The VGG19 model (architecture in Fig. 11) shows similar results to VGG16, except that validation accuracy was less improved after the 10th epoch.


Figure 11: VGG19 model architecture

Training accuracy continued to improve across all the epochs, but the validation improvement improved faster in the first epochs then started to decrease. This model needed training over 18 epochs before stopping; more details are shown in Fig. 12.


Figure 12: VGG19 model accuracy (a) and loss (b)


Figure 13: MobileNetV2 model architecture

Fig. 13 shows the MobileNetV2 model, where accuracy improved slowly until the 13th epoch then improvement slowed down and stabilized over the following epochs. Stopping conditions were achieved at the 45th epoch. This model showed some signs of the overfitting problem compared with the VGG16 and VGG19 models; more details are shown in Fig. 14.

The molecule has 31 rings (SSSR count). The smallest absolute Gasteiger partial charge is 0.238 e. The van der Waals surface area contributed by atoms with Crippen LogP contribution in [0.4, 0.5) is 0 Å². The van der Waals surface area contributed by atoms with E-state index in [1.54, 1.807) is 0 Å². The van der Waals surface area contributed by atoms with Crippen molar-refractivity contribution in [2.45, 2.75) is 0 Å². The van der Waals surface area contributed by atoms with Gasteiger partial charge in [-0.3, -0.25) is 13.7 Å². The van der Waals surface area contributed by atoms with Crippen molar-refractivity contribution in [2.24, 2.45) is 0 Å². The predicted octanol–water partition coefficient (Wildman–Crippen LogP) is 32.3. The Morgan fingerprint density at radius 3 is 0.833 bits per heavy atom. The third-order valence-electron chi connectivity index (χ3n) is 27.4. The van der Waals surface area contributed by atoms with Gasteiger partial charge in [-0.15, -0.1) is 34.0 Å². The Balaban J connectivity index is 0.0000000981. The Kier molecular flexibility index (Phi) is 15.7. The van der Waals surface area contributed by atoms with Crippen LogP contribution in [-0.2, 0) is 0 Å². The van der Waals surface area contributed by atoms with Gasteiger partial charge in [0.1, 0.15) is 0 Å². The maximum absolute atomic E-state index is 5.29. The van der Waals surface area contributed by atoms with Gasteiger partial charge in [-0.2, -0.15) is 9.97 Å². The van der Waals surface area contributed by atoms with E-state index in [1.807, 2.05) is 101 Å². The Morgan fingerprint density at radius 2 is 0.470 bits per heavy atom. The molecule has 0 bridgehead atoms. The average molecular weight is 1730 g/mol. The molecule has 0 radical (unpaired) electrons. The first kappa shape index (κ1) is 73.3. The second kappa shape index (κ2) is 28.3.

Figure 14: MobileNetV2 model accuracy (a) and loss (b)

In this work, we did not use augmentation techniques to increase the dataset size. All of the X-ray images used were extracted from different public sources then filtered and validated before pre-processing. Other methods cited in the related literature had very high accuracy results, but the datasets did not represent real case classification tasks. For example, in Tab. 1, Rahimzadeh et al. [36] had 99.51% validation accuracy using only 180 COVID-19 images. The authors adopted an augmentation technique to increase the dataset, which is not recommended for this type of task. The MobileNetV2 model had worse results compared with the VGG16 and VGG19 models.

4.2 Testing Results